SIPs are relatively lightweight, so you can also move your garden if necessary. The plants get all they need when they want it: Water, air and nutrition.  You have high control over what the plants grow in, so you can go 100% organic. The reservoir creates a buffer, so you can leave the plants for a few days without watering. Because the plants only take what they need it is also possible to build an automated watering system with siphons that suck water from a bigger reservoir when ever the SIP's water level drops. This way you don't have to water at all (more on that later). There is very little water wasted because the plastic mulch and the fact that its a closed container that is watered from below minimize evaporation and run off.
Whats the drawback of a SIP ? It requires some input, especially the potting mix isn't dirt cheap. But you can lower the costs by using largely recycled materials. It also is an artificial system. I don't think that it can compete, from an ecological standpoint, with growing plants in ground. But if you live in a city and ain't got no ground, it's probably the best way to go.

Seedlings


I planted 180 Seeds at a south facing window, in 0,2 liter plastic cups, with slits for drainage cut into the bottoms, one seed a cup. I made the common mistake to a) over water and b) to top water the planters.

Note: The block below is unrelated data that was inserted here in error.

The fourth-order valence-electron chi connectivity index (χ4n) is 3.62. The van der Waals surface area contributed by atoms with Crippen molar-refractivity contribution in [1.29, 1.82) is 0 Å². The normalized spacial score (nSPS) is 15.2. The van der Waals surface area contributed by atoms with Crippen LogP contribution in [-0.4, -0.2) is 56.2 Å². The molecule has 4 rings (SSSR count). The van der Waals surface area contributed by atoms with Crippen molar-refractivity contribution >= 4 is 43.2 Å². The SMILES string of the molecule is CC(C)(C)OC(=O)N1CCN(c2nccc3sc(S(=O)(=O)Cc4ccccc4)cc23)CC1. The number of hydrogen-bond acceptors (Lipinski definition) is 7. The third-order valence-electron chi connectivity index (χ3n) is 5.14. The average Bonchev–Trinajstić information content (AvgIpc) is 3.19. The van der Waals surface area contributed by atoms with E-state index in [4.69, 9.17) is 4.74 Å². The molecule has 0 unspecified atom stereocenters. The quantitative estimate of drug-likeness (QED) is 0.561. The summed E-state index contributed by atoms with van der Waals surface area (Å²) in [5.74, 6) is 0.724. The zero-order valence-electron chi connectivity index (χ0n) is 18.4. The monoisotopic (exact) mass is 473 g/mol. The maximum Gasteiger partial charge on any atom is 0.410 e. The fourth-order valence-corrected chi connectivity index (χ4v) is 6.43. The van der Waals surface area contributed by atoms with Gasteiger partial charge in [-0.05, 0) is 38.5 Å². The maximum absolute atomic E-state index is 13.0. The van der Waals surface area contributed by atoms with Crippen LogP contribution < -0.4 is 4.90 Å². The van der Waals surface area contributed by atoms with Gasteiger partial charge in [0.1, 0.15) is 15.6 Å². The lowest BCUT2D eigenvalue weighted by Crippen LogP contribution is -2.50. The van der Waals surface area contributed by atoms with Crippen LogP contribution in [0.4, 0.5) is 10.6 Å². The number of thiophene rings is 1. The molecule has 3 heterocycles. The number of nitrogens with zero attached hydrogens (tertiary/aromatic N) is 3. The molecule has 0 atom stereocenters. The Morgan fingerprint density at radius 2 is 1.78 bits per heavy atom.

As a consequence I had problems with fungus gnats multiplying in the moist soil, and a fungus disease called damping off. Fungus gnats are tiny, dark flies that hover around the plants at soil level. The flies themselves are completely harmless, but their larvae feast on the plant's roots, cutting of their life supply systems.
Damping off is caused by a fungus that grows on top of moist soil and eats away the seedlings stems at soil level, causing the plants to tip over. I was able to contain the damage by using organic pest controls:
I ordered Steinernema Feltiae Nematodes from Katz Biotech AG. These are tiny wormish parasites that introduce a bacteria into the fungus gnats' larvae, which eats them up form the inside out, breaking their propagation cycle.
Cinnamon sprinkled on top of the soil and chamomile tea for watering took care of the damping off fungi. Cinnamon and chamomile are powerful natural fungicides, plus they smell great.